Headlines around electric cars and carbon policy suggest our oil dependency is on a slippery downward slope. Recent data from 2016 suggests the opposite: our worldwide addiction is getting stronger.
Oil consumption versus economic activity (GDP) measures the energy “intensity” or “dependency” of our lifestyles to the wonder-fuel we love to hate. A steepening upward slope implies greater dependency and vice versa.
Before 2000 it took about 550 B/d to lubricate a change of $US 1 billion of global GDP growth. Higher oil prices from ’02 to ’13 lessened our dependency to 240 B/d through efficiency and substitution. Post the 2014 price crash we’re back up to guzzling 360 B/d for every extra billion dollars of petroleum-fuelled economy.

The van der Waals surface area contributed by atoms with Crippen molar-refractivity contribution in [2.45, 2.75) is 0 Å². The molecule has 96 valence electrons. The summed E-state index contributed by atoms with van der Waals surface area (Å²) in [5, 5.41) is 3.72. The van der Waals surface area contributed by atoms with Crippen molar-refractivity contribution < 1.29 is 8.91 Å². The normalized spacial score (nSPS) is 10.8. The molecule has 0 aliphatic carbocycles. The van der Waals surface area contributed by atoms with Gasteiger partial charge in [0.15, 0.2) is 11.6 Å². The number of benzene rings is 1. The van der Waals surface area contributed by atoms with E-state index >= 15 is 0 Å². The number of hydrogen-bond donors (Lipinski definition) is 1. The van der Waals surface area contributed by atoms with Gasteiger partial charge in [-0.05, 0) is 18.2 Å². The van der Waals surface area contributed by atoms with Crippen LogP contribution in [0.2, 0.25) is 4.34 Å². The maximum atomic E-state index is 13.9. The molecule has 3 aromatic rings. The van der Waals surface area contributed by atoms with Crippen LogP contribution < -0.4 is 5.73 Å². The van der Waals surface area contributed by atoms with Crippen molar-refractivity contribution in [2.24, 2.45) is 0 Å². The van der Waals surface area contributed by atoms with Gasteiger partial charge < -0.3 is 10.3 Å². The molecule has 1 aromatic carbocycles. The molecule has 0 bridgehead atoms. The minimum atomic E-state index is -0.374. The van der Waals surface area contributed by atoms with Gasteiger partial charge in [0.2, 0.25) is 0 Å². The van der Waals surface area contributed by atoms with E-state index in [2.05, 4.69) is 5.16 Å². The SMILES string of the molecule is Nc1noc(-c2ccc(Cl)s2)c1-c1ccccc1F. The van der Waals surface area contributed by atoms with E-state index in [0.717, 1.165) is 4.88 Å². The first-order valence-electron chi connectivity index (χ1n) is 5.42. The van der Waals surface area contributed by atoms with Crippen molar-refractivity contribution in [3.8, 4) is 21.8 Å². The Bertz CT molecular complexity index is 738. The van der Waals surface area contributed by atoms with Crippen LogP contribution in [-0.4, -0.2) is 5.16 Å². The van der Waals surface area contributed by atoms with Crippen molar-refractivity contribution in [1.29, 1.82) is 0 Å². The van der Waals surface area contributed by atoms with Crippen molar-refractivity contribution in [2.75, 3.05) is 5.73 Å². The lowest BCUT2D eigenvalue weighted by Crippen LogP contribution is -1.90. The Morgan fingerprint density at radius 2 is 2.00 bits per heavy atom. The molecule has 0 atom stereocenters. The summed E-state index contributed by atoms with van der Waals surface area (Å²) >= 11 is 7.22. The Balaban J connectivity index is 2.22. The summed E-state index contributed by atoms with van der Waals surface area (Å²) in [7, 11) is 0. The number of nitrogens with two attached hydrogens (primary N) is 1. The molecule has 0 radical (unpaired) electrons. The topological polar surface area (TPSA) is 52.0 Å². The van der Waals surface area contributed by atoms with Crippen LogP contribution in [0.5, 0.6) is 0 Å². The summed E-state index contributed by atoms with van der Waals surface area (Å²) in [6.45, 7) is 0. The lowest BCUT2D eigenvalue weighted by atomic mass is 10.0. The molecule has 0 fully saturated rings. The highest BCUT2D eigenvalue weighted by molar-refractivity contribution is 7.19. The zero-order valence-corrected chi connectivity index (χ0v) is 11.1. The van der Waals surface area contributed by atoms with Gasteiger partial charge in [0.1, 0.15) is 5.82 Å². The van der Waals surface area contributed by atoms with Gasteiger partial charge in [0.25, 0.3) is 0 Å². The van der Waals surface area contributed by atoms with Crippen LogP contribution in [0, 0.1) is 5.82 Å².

Gasoline demand is up, because people are driving more kilometers. And 50 million new petroleum vehicles (net of retirements) are hitting the road per year; over 30 million in Asia alone. Petrochemical demand is solidly correlated with economy.
Why are we surprised? When a product gets cheaper people use more.
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